Prospecting is the best marketing

For most advisers, many of the most popular marketing strategies are a big waste of time.

The fact is, be it a pure RIA, a hybrid or an IBD rep, most firms consist of an adviser and one or two support staff, and little else.

While these firms can be quite profitable, the vast majority are not growing because they aren’t adding new clients. The only real reason most firms have experienced any growth (or any increase in profits) at all is because of the bull market. And when a correction finally occurs? That lack of organic growth, and the corresponding drop in revenue, will emerge painfully front and center.

However, one thing these firms do have going for them is that it doesn’t take a lot of new clients to dramatically impact the bottom line.

To be sure, the almost nonexistent organic growth for most firms isn’t due to a lack of trying. The principals of some smaller firms enthusiastically engage in marketing, but it typically does very little to bring in new clients. They’ll hire consultants to help with search engine optimization, or SEO. They’ll hire a PR firm to get some quotes in the paper. They may even run some traditional or digital advertisements.

These marketing tactics can work great if you have a huge budget like Fisher Investments, but they don’t work so well on a small budget.

It’s hard work, and sometimes a little painful, but if an adviser is serious about growing, the best approach is good old-fashioned prospecting.

Thirty years ago, when I started in this industry, the No. 1 method of prospecting was cold calling. But the fact is that most consumers these days have their phone numbers on the “do not call” list, so it’s next to impossible to reach them.

But just because cold calling is difficult doesn’t mean that effective prospecting is out of reach.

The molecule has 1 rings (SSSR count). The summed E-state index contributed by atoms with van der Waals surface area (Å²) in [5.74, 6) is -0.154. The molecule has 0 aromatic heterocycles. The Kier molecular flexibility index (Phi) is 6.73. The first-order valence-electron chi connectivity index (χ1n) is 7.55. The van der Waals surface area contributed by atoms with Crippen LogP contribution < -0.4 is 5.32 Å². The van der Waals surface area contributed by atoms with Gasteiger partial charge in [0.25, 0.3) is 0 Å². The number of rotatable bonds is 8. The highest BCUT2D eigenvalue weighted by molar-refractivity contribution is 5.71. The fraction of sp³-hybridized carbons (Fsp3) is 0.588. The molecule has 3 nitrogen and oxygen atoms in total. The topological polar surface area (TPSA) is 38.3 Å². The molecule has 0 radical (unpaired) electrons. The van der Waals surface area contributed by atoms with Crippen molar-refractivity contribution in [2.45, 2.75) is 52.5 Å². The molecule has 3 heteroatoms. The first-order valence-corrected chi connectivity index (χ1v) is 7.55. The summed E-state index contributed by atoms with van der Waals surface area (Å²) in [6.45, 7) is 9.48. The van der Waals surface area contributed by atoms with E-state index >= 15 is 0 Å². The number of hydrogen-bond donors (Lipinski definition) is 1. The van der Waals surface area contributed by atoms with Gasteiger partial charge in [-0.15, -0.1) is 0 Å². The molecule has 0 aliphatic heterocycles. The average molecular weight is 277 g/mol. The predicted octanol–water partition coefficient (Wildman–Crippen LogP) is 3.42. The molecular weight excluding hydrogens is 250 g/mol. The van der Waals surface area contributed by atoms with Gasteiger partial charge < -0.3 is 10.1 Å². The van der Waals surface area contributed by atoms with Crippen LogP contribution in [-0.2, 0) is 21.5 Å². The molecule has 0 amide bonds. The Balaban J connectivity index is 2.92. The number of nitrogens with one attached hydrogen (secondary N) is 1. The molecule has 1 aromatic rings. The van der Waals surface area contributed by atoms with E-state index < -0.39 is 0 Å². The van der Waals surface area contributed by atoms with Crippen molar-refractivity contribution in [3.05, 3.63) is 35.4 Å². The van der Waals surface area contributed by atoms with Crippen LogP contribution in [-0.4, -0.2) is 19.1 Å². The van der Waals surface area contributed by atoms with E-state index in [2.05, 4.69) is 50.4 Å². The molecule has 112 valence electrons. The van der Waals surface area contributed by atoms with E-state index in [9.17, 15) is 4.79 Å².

One of the best, and certainly the least expensive, prospecting approaches is to educate existing clients on the types of people you can help and then ask the client to provide an introduction. For some reason, many advisers find this intimidating. But the reality is, if your clients perceive what you do as valuable, they’ll believe that by referring their friends to you, they are doing them, and not you, the favor.

Make sure to make it easy for your clients to make referrals. For example, ask the client to send their friend an email introduction and include you.

Another strategy that works is to become a superuser on LinkedIn. You may need to pay for some additional tools, such as Sales Navigator, but it’s a great way to see if you and a prospect you want to meet have any connections. You simply contact your mutual connection and ask for an introduction to the prospect.

Prospecting is obviously more work than writing a check to a marketing agency, but for firms that are well under a billion, it’s probably the most cost-effective way to grow your AUM.

[More: Lots of choices for advisers looking to sell]

Scott Hanson is co-founder of Allworth Financial, formerly Hanson McClain Advisors, a fee-based RIA with $8 billion in AUM.

Marketing that turns skeptical strangers into prospects

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